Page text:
Tuesday, September 19, 2006

Federal Judge declares boating illegal

And they call Louisiana the "Sportsman's Paradise"....



In the case of Normal Parm, et al v. Sheriff Mark Shumate, of East Carroll Parish, (Civil No.3:01-CV2624; United States District Court; Western District of Louisiana, Monroe Division) United States District Judge Robert G. James has declared it to be criminal trespassing for the public to boat, fish or hunt on the Mississippi River and other navigable waters of America, affirming the arrest of fishermen and boaters utilizing the waters of the Mississippi River. This ruling declares recreational boating, fishing tournament, waterfowl hunting, and pleasure boating illegal on navigable rivers, unless conducted within the main channel of the river, or with the permission of all riparian landowners along the navigable river.



What a CROCK!


(Hat Tip: El Capitan, Baboon Pirates)

4 Comments:

Blogger Kitty X said...

I've dealt with this issue here in Houston - Spring Creek, to be exact. Well, I guess technically we're in the 'burbs. It is against Texas law to operate a motor vehicle in a navigable waterway, and Spring Creek is one of 'em. Ostensibly, the law is in place to protect the delicate balance of the environment. In truth, the wealthiest of the wealthy on the Guadalupe got together and did some ol' fashioned lobbying. It's nuts! Aren't navigable waterways, by definition, PUBLIC?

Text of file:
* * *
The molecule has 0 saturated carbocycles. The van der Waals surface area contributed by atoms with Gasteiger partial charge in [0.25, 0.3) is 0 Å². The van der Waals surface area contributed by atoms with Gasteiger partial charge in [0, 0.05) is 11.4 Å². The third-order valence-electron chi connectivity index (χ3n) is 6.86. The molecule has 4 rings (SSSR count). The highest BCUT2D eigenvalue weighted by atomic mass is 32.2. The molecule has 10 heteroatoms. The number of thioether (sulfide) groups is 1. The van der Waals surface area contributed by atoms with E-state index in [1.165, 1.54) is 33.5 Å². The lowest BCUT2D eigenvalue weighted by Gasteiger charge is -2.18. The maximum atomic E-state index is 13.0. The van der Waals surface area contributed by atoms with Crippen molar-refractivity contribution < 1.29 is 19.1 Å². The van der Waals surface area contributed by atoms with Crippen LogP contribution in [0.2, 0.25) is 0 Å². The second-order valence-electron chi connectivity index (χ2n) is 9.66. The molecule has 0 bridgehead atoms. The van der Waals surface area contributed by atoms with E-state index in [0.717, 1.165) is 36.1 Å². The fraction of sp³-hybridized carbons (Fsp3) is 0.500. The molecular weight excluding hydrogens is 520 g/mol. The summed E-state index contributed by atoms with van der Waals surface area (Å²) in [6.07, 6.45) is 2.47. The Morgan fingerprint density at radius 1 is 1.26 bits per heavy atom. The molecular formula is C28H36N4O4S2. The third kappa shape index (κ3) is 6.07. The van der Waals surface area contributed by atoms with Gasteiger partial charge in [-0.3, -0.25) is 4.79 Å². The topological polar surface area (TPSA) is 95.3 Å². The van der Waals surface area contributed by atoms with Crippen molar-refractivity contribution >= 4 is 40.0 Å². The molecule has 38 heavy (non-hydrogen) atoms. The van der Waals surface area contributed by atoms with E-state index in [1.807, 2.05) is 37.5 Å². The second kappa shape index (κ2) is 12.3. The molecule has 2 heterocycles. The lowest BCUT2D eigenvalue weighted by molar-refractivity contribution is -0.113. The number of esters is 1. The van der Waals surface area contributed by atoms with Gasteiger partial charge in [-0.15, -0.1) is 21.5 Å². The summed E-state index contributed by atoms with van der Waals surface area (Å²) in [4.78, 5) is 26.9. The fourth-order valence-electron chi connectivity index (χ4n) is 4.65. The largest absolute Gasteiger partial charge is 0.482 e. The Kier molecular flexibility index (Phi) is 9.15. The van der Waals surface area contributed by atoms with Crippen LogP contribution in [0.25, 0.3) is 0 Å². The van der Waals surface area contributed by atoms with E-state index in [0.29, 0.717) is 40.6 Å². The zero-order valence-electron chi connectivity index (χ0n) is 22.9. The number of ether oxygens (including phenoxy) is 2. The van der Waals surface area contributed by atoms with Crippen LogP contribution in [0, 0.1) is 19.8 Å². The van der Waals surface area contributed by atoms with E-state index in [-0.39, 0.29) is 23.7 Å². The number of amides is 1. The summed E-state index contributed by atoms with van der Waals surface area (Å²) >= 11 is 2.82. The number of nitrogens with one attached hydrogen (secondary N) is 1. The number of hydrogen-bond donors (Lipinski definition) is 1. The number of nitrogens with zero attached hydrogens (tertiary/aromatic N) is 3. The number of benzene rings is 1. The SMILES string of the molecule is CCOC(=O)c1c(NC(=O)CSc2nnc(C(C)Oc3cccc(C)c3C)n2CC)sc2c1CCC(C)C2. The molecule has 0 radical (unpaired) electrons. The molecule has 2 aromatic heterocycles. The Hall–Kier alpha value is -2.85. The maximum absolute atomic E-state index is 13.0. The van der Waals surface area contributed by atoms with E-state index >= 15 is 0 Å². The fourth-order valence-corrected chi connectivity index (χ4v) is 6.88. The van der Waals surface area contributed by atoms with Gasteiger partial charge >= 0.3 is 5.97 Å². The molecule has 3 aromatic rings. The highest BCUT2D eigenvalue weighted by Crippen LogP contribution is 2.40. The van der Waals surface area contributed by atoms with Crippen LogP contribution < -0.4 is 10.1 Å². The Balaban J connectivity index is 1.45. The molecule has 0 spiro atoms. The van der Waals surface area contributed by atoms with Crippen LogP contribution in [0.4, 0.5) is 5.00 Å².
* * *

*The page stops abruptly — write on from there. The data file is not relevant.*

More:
September 20, 2006 9:13 AM  
Anonymous ttyler5 said...

Rorschach,

What do we know about this judge, who appointed him, and will there be an appeal?

I will look into the Texas version this in preparation for the leg next year, as kitty x points out above, such laws are often used by rich waterfront landowners to keep boaters out of " our waterfront"!

September 23, 2006 7:44 AM  
Blogger Rorschach said...

Tom, it is my understanding that this walking peice of excrement was appointed by none other than slick willy hisself. I think that will tell you an awful lot all by itself.

Bill F over at LST where I crossposted it is apparently more familiar with the case and believes the judge was trying to deal with the situation of a bow lake that was no longer part of the normal Mississippi river channel was being hunted or fished (not sure) by some people in a boat when the river was up and had re-connected with the lake. the boater was actually hunting/fishing on what would be private property if the river were not at flood stage.

The ruling however is overly broad and he feels it will be overturned on appeal and a lot of people including sportman's associations and boating industry associations are backing just such an appeal.

September 23, 2006 6:11 PM  
Anonymous ttyler5 said...

That's good news about the appeal, and I will check out our Texas laws on this and report back on it.

September 23, 2006 11:20 PM  

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